Tim Berners Lee unconsciously pinpoints exactly what is wrong with the idea of a Semantic Web.
He thinks Semantics are a kind of "higher-level" of abstraction on top of existing syntactic web-technologies. So, for example, "documents about people" are somehow "higher-level" than mere documents.
But he's got things standing on their head.
"3 oranges" is not an abstraction on top of the number "3". In fact the idea "3" is an abstraction out of all the concrete cases like 3 oranges, 3 apples, 3 Pan Galactic Gargle Blasters etc.
The higher up the levels of abstraction you go, the fewer semantic commitments you make. That's why Alan Kay points out that higher-levels of abstraction are associated with later binding in programming languages. A dynamically typed language like Python only binds names to types at run-time, whereas a more statically bound language like Java binds them at compile time. Hence it's possible to write more generic routines in Python (ones that don't care whether they're working on integers, strings or Pan Galactic Gargle Blasters) than it is in Java.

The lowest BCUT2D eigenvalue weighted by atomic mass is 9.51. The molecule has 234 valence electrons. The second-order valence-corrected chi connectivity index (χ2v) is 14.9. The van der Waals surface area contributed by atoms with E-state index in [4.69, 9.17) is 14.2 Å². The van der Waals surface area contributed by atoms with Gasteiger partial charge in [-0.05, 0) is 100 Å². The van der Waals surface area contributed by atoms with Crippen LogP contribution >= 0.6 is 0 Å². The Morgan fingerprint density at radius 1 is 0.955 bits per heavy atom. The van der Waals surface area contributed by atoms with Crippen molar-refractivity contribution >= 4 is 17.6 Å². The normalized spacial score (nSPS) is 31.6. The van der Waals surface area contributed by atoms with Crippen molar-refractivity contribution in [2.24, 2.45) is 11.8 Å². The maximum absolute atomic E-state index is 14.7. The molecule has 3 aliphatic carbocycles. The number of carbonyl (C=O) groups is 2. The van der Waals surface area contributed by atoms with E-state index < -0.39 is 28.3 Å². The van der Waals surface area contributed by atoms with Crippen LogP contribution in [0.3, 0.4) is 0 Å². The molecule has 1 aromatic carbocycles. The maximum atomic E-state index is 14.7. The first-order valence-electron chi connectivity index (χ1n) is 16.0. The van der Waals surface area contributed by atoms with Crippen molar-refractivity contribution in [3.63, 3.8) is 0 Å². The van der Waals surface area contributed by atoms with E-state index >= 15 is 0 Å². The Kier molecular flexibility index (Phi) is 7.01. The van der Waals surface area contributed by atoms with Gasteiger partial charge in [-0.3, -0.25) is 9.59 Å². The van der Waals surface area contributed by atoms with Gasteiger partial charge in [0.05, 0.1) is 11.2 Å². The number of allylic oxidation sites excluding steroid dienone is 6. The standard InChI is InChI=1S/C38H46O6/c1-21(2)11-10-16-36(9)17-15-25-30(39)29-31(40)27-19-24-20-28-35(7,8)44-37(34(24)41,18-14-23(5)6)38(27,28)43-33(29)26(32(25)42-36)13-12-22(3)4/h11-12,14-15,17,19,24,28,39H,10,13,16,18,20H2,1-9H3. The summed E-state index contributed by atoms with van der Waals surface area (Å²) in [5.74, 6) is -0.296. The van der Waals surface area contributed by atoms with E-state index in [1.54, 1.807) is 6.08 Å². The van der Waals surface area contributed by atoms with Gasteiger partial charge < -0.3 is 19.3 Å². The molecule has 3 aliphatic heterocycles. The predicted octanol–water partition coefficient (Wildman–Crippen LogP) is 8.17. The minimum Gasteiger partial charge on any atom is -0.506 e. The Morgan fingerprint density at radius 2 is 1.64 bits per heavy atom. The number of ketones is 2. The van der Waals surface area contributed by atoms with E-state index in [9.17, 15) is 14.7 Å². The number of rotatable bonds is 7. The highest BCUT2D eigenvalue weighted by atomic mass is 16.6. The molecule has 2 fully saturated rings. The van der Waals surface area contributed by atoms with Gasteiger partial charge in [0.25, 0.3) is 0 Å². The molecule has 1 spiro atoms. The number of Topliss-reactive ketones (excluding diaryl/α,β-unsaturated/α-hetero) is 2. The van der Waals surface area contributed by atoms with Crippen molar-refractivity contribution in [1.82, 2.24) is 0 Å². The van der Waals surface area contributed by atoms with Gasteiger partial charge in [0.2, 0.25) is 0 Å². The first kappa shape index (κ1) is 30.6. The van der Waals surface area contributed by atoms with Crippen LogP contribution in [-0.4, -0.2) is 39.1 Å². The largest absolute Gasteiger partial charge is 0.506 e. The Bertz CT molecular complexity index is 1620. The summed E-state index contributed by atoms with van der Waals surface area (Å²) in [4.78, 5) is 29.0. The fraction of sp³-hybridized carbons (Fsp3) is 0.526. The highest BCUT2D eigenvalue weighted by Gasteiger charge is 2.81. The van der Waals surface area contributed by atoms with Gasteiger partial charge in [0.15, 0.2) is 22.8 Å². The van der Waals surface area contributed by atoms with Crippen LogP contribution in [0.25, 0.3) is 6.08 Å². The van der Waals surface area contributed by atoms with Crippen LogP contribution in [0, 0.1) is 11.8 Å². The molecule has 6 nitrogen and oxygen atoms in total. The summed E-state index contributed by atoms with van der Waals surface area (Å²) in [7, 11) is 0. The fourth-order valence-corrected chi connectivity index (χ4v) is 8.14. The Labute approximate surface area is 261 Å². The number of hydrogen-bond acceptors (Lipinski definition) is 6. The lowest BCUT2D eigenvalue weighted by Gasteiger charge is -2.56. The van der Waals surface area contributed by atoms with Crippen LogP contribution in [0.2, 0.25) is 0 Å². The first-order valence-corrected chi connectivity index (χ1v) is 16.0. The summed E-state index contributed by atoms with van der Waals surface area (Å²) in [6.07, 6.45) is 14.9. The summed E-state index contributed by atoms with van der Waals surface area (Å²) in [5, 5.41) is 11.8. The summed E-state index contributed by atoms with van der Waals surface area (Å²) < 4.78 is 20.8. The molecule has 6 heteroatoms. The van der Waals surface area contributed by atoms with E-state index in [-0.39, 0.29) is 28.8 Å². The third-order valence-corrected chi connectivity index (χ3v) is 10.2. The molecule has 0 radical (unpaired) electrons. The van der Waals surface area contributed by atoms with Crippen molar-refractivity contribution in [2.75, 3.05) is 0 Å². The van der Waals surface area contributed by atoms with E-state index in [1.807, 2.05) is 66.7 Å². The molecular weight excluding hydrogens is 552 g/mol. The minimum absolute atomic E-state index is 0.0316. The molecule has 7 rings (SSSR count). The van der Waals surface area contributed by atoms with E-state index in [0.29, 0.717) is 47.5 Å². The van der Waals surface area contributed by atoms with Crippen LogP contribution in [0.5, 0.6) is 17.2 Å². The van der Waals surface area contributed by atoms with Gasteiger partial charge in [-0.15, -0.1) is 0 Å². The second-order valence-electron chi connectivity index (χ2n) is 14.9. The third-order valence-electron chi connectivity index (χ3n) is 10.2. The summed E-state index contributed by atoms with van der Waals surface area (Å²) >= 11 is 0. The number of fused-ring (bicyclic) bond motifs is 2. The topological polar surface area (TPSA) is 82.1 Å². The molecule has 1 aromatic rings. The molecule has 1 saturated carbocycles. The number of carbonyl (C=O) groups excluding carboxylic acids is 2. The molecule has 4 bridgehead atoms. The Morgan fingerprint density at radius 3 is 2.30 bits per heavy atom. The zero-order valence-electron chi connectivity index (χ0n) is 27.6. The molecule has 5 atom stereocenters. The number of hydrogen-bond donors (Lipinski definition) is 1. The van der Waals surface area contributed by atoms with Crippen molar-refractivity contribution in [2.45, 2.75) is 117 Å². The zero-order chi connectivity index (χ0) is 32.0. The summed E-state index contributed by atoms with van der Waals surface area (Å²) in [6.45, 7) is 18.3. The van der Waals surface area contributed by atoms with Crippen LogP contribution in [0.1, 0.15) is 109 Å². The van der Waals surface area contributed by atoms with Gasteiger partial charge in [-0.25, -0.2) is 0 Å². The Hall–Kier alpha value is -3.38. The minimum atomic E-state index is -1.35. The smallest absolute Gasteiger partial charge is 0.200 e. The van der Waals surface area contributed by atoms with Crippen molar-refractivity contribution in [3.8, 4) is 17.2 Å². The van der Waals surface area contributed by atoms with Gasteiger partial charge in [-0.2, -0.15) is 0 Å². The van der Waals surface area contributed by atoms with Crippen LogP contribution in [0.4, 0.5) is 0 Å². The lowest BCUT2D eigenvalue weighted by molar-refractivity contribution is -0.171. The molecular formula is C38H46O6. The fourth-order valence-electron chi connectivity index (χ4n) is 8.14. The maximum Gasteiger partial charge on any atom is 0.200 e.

The greatest "hits" of software : relational databases, spreadsheets, word-processors, blogs etc. are those which provide powerful syntactic abstractions (relational operations, pivot-tables, paragraphs, feeds etc.) while leaving the semantic commitments as late as possible. Usually up to the end-user or some specialist business analyst working in a domain specific language like SQL.
OTOH, often the worst (heaviest, clumsiest, hardest to change, least pleasant to use etc.) software is that which either through necessity or bad design is riddled with premature semantic commitments. Software which tries to bake "customer" in at a fundamental level and assumes "customer" has-one phone-number and has-one web-site, but didn't know that we'll be sending Tweets to customers about the status of their order, and so doesn't know that customers have Twitter ids.
This is the problem with the SemWeb ... it assumes we want applications that start from the semantics. But most of the time, we don't. We want powerful syntactic abstractions over which we layer our own meaning.